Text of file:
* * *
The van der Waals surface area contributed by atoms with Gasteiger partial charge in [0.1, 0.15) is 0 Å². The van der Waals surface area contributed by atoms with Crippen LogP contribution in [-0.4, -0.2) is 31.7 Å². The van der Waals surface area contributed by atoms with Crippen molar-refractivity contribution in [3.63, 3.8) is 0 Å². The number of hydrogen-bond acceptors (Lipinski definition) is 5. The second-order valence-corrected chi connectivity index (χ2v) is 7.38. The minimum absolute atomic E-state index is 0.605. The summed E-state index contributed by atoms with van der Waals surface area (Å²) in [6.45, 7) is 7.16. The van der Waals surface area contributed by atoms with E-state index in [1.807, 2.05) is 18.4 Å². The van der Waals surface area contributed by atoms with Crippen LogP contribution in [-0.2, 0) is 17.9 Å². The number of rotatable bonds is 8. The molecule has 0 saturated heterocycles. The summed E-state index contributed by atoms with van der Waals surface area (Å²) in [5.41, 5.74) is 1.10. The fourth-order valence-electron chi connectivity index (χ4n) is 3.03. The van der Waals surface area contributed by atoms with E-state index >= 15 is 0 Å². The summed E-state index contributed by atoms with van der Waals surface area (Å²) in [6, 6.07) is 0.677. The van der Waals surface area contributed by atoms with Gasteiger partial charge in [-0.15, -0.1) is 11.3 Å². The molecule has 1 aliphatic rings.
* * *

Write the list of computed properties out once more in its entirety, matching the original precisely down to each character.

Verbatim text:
The van der Waals surface area contributed by atoms with Gasteiger partial charge in [0.1, 0.15) is 0 Å². The van der Waals surface area contributed by atoms with Crippen LogP contribution in [-0.4, -0.2) is 31.7 Å². The van der Waals surface area contributed by atoms with Crippen molar-refractivity contribution in [3.63, 3.8) is 0 Å². The number of hydrogen-bond acceptors (Lipinski definition) is 5. The second-order valence-corrected chi connectivity index (χ2v) is 7.38. The minimum absolute atomic E-state index is 0.605. The summed E-state index contributed by atoms with van der Waals surface area (Å²) in [6.45, 7) is 7.16. The van der Waals surface area contributed by atoms with E-state index in [1.807, 2.05) is 18.4 Å². The van der Waals surface area contributed by atoms with Crippen LogP contribution in [-0.2, 0) is 17.9 Å². The number of rotatable bonds is 8. The molecule has 0 saturated heterocycles. The summed E-state index contributed by atoms with van der Waals surface area (Å²) in [5.41, 5.74) is 1.10. The fourth-order valence-electron chi connectivity index (χ4n) is 3.03. The van der Waals surface area contributed by atoms with E-state index >= 15 is 0 Å². The summed E-state index contributed by atoms with van der Waals surface area (Å²) in [6, 6.07) is 0.677. The van der Waals surface area contributed by atoms with Gasteiger partial charge in [-0.15, -0.1) is 11.3 Å². The molecule has 1 aliphatic rings.